ou may be familiar with the Real Estate Professional election, which allows qualified by Richard Hart Y Passive Losses WILL THE IRS BELIEVE THAT YOU ARE REALLY A REAL ESTATE PROFESSIONAL?

or businesses that qualifies one to be a real estate professional. Despite not having made the election to be treated as a real estate professional, Dolores treated the losses from her two rental real estate investments as non-passive for 2006 and 2007. Her tax returns were selected for audit, and the IRS challenged the non- passive treatment of her losses. By not making the real estate professional election, and also by not maintaining complete and accurate time records to document her level of participation, she lost this case. The issue at hand in the Gragg case was whether Mrs. Gragg, a real estate professional, remained subject to the material participation requirement that would apply to other situations where a taxpayer incurs passive losses. As the court pointed out in its opinion, the law specifically states that the taxpayer must materially participate in each activity in order to avoid passive loss treatment. Therefore, merely qualifying as a real estate professional, whether or not the real estate professional election is made, does not inherently result in your rental real estate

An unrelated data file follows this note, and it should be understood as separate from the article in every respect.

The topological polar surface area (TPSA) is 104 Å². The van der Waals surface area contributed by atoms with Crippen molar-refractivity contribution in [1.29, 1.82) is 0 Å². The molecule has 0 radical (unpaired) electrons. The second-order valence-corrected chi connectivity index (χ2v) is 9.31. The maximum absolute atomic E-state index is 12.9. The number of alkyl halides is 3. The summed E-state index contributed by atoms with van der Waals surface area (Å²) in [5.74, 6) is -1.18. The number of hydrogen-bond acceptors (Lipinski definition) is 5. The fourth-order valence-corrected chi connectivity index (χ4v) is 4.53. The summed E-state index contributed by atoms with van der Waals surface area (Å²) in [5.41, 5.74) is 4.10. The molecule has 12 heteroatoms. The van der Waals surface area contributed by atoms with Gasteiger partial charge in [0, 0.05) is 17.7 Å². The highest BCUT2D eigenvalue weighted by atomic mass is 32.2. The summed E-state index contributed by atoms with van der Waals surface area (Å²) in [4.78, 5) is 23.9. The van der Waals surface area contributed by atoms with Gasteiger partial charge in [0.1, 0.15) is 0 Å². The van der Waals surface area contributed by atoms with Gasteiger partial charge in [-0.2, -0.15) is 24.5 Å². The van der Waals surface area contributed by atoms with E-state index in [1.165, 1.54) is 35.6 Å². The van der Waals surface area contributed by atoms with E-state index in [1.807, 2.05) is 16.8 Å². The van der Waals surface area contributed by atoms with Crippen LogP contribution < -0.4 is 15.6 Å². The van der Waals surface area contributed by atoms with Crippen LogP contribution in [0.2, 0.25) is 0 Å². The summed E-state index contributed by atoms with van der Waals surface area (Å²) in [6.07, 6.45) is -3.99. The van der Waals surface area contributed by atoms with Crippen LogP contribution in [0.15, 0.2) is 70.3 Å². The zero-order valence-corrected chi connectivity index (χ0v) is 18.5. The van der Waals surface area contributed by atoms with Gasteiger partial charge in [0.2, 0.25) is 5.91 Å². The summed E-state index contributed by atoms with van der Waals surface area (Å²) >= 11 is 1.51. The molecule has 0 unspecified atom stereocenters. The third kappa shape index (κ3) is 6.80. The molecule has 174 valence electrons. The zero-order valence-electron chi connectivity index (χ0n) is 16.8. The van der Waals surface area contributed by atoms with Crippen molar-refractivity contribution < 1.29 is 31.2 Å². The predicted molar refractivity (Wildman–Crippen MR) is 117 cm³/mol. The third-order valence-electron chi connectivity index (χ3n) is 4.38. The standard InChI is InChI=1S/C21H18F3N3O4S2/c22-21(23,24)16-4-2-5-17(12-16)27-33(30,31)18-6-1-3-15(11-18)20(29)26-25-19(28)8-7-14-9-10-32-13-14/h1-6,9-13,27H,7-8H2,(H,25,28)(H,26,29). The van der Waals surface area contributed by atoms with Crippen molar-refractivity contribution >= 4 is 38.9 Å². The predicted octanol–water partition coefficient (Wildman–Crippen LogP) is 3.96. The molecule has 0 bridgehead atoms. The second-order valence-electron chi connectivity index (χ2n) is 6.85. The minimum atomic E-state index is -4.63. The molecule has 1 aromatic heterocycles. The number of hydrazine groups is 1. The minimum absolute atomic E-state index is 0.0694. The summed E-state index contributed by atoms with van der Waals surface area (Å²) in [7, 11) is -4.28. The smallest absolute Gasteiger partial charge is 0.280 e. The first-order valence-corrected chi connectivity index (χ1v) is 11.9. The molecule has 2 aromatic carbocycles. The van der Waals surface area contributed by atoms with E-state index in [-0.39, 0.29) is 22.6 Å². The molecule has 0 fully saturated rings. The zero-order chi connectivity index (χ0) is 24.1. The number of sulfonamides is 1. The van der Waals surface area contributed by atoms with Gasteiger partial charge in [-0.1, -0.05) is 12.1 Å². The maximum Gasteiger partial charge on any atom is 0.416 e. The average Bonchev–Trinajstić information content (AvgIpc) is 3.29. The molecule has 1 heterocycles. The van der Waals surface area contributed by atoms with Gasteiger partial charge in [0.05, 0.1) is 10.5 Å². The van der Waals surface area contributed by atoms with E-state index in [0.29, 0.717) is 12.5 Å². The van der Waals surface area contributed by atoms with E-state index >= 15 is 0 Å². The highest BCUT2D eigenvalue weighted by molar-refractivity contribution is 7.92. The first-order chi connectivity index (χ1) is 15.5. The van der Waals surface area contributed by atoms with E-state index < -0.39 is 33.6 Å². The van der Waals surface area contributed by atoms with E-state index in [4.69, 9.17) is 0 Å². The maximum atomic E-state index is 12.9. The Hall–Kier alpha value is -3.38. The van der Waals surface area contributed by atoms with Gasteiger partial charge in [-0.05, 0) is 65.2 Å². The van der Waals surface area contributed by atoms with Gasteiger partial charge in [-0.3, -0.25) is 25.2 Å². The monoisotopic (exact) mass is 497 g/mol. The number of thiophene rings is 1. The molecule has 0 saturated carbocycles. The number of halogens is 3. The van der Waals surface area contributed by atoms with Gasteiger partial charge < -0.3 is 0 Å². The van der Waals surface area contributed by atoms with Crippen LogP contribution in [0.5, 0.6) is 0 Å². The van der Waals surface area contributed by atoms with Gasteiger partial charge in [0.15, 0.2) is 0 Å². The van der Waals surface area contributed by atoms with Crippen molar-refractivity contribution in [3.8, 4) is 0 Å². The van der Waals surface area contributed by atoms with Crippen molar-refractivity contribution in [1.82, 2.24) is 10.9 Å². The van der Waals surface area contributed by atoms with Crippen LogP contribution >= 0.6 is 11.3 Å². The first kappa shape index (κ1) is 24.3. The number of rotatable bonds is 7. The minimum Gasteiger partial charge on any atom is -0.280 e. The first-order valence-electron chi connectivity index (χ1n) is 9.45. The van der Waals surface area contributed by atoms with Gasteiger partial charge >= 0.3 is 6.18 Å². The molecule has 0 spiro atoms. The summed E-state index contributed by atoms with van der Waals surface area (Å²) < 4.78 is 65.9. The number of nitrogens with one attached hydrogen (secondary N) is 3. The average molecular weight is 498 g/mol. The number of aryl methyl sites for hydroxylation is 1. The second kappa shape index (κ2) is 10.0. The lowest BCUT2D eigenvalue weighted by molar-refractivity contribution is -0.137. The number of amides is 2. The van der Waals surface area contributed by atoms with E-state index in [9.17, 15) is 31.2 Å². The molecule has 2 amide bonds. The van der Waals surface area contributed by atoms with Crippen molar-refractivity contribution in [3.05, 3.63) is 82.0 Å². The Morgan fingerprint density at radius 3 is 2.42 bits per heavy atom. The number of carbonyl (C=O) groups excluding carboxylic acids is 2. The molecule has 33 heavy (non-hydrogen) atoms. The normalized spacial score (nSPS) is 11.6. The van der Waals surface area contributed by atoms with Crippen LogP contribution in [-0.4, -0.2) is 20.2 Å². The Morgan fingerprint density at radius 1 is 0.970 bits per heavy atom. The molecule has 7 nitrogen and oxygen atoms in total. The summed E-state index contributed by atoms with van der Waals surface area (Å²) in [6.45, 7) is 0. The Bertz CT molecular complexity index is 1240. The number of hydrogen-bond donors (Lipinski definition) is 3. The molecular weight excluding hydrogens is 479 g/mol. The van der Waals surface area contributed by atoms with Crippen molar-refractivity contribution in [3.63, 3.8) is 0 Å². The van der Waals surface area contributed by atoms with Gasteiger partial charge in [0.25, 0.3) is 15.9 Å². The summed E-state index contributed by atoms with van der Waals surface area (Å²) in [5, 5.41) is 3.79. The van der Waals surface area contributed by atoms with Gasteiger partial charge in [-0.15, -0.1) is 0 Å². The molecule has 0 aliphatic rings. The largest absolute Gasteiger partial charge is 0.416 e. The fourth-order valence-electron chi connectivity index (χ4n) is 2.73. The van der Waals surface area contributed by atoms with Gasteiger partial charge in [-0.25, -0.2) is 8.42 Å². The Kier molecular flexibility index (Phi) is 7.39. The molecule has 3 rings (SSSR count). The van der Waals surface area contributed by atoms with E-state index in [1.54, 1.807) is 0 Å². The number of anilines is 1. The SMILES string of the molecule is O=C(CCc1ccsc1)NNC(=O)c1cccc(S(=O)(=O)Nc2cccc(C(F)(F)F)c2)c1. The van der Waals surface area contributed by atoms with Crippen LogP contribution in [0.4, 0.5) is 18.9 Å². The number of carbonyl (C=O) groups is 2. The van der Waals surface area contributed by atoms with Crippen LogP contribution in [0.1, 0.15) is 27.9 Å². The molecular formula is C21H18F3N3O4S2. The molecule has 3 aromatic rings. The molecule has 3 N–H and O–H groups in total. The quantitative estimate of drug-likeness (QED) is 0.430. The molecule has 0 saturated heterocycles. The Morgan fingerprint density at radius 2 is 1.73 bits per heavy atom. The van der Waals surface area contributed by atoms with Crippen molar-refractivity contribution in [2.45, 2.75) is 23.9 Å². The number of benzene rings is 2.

taxpayers in a real property trade or business to deduct their rental real estate losses against their other income earned on a tax return. Examples of these types of trades or businesses are real property development, construction, rental, management, leasing, and brokerage. This is a great advantage for a real estate professional because typically, if you have a loss on your rental property, it can only be used against a gain from another rental property or other ‘passive activity.’ While the election must be made in order to aggregate all of one’s rental real estate activities, as well as for such losses to be treated as non-passive, the real estate professional must also continue to achieve material participation in their rental real estate activities. Let’s look at a U.S. District Court case, recently decided in appeals, that illustrates this requirement. In Gragg v. United States, Dolores Gragg was a real estate agent, one of the real property trades

56 | think realty magazine :: may 2020

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